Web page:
The 406th Occupier

Page 16

Supporting Ninth Army

W ith the new surroundings and new command went a new job, that of supporting the Ninth U.S. Army in its crossing of the Roer River and subsequent drive to the Rhine. Due to the flooding of the river when the Germans blew its upstream dams, the expected period of intensive ground cooperation did not come off and we settled down into two weeks of working on the principal rail centers of the area as well as entered the initial phases of isolating the Ruhr Valley with beyond the Rhine Armed Recce missions.

These two additional weeks were a Godsend also from a domestic standpoint, for they were used to transport lumber from Aachen, prefabricated houses from Antwerp, generators from Metz, and mess tables from England. At the end of this two weeks' interim, we had literally built a small city out of the mud and were as well set up as we had ever been before, if not better.

Engineering Problem This scene was taken at Handorf, Germany, but is typical
of what the engineering outfits accomplished at many of the
fields used by the Raiders. Here the engineering boys are
shown building an extension to a runway.

On the 22nd of February the long awaited operation Clarion was laid on, which involved simultaneous use of all available aircraft in the theatre on a tactical strike at strategic rail installations designed to so paralyze the enemy's communications system that he could not effectively defend against the assault on this last remaining Siegfried and Rhine defenses. The Group's mission on this grand show was to escort groups of medium bombers to rail bridges on the northeast fringes of the Ruhr near Gutersloh, where five minutes before reaching the target they would precede the bombers in and dive-bomb. After the subsequent attack by the mediums, in addition to escorting them on withdrawal, we were to strafe rail targets of opportunity. Clarion was one of those operations that tries the souls of the group staff by not going off exactly as planned but turning out alright in the end. The field order was late in coming in but fortunately an afternoon time over the target was assigned, which allowed a good briefing and sufficient time to get a maximum number of aircraft in shape.

Rendezvous time was changed more than once, but the crowning blow was the fact that after the first squadron and half of the second was airborne, the mediums could not make their assigned time at rendezvous. Because two groups stationed on the same field had to be airborne by squadrons at practically the same time, this hour delay in bomber rendezvous required that the planes which had prematurely taken off had to orbit the field for an hour and a half. The resulting confusion caused the first two squadrons to miss rendezvous and escort a different box of bombers into the assigned target area.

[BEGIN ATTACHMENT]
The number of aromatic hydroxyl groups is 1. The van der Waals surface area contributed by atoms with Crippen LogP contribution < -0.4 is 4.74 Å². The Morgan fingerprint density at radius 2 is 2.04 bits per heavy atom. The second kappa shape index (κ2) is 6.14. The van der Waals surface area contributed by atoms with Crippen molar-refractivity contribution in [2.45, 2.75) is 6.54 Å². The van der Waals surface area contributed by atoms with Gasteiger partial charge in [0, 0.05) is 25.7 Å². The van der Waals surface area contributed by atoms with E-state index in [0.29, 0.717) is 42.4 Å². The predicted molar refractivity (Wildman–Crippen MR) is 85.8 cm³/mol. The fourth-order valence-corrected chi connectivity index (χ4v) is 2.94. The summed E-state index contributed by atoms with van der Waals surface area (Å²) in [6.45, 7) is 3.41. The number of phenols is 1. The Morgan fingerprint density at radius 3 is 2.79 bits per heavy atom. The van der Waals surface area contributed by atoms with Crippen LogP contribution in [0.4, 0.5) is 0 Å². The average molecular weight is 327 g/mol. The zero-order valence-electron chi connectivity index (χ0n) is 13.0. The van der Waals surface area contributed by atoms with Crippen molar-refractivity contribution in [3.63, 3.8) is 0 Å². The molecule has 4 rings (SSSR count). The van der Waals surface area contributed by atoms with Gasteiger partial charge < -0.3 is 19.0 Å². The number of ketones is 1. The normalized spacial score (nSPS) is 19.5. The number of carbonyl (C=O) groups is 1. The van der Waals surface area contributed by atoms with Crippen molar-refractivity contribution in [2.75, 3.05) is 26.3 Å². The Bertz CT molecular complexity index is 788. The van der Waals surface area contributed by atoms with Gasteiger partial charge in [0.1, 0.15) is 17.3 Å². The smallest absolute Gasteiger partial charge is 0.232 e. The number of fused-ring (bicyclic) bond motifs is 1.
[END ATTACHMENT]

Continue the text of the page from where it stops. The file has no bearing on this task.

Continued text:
After successfully dive-bombing the target and starting on the withdrawal, these two squadrons were jumped by enemy aircraft, the only such encounter of importance made by the Ninth Air Force on that day. In the resulting fight, we claimed 11 destroyed and one damaged to turn a mission based on bad timing into one of singular success. The day following this successful all-out strike, the 23rd of February, Ninth U.S. Army jumped off on its drive from the Roer to the Rhine and the 406th had one of its most profitable days flying both armed reconnaissance and ground cooperation missions. This outstanding effort brought a written commendation from Brig. General Nugent, Commanding General of the 29th Tactical Air Command.

The next month was one of good and constant activity reminiscent of the summer of 1944, with early take-offs and landings around 2100 hours. The sweep to the Rhine and the air power that supported it was clean cut and quick. As it was completed, the group shifted without a halt into the job of aiding in isolation of the Ruhr. Mission after mission was run against the small marshaling yards that form the edge of the built-up area of that great industrial section. Every known method was used to find and destroy profitable targets. Tactical reconnaissance radio broadcasts were monitored for late traffic citings in the assigned recce area, two ships known as snoops preceded each flight to the target area to find targets, and hot targets were constantly passed from one squadron to the other, both on the R/T and by telephone immediately after interrogation. This intensive campaign continued unabated right up until the last week of March 1945.